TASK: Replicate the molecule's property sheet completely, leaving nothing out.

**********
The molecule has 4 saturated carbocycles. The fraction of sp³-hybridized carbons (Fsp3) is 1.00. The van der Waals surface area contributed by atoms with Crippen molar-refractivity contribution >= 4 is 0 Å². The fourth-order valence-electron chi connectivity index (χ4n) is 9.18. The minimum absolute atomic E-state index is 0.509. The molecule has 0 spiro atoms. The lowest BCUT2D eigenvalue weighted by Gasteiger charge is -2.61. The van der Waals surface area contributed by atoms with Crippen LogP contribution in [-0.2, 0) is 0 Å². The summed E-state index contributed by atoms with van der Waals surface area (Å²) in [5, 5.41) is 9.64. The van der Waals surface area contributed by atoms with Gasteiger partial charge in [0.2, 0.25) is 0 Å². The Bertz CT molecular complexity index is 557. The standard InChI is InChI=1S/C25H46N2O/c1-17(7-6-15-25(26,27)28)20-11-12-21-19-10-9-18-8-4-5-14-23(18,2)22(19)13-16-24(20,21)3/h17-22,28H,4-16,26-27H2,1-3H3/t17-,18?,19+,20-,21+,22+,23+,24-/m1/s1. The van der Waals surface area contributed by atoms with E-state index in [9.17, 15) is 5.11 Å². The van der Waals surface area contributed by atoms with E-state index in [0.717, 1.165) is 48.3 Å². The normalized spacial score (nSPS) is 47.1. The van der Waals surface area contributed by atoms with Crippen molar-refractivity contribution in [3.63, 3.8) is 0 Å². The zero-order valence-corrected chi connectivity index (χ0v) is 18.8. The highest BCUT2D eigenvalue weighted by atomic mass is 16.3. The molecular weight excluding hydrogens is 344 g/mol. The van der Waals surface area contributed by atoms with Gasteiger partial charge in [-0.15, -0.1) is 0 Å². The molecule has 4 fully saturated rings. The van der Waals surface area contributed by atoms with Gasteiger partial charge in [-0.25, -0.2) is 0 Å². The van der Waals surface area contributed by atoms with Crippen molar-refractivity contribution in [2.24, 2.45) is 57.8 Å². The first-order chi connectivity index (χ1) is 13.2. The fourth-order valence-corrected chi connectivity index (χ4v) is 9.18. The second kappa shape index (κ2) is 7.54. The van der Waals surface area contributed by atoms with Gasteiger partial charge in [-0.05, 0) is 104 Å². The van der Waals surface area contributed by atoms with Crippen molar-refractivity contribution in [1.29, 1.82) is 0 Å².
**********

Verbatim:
The molecule has 4 saturated carbocycles. The fraction of sp³-hybridized carbons (Fsp3) is 1.00. The van der Waals surface area contributed by atoms with Crippen molar-refractivity contribution >= 4 is 0 Å². The fourth-order valence-electron chi connectivity index (χ4n) is 9.18. The minimum absolute atomic E-state index is 0.509. The molecule has 0 spiro atoms. The lowest BCUT2D eigenvalue weighted by Gasteiger charge is -2.61. The van der Waals surface area contributed by atoms with Crippen LogP contribution in [-0.2, 0) is 0 Å². The summed E-state index contributed by atoms with van der Waals surface area (Å²) in [5, 5.41) is 9.64. The van der Waals surface area contributed by atoms with Gasteiger partial charge in [0.2, 0.25) is 0 Å². The Bertz CT molecular complexity index is 557. The standard InChI is InChI=1S/C25H46N2O/c1-17(7-6-15-25(26,27)28)20-11-12-21-19-10-9-18-8-4-5-14-23(18,2)22(19)13-16-24(20,21)3/h17-22,28H,4-16,26-27H2,1-3H3/t17-,18?,19+,20-,21+,22+,23+,24-/m1/s1. The van der Waals surface area contributed by atoms with E-state index in [9.17, 15) is 5.11 Å². The van der Waals surface area contributed by atoms with E-state index in [0.717, 1.165) is 48.3 Å². The normalized spacial score (nSPS) is 47.1. The van der Waals surface area contributed by atoms with Crippen molar-refractivity contribution in [3.63, 3.8) is 0 Å². The zero-order valence-corrected chi connectivity index (χ0v) is 18.8. The highest BCUT2D eigenvalue weighted by atomic mass is 16.3. The molecular weight excluding hydrogens is 344 g/mol. The van der Waals surface area contributed by atoms with Gasteiger partial charge in [-0.15, -0.1) is 0 Å². The molecule has 4 fully saturated rings. The van der Waals surface area contributed by atoms with Gasteiger partial charge in [-0.25, -0.2) is 0 Å². The van der Waals surface area contributed by atoms with Crippen molar-refractivity contribution in [2.24, 2.45) is 57.8 Å². The first-order chi connectivity index (χ1) is 13.2. The fourth-order valence-corrected chi connectivity index (χ4v) is 9.18. The second kappa shape index (κ2) is 7.54. The van der Waals surface area contributed by atoms with Gasteiger partial charge in [-0.05, 0) is 104 Å². The van der Waals surface area contributed by atoms with Crippen molar-refractivity contribution in [1.29, 1.82) is 0 Å².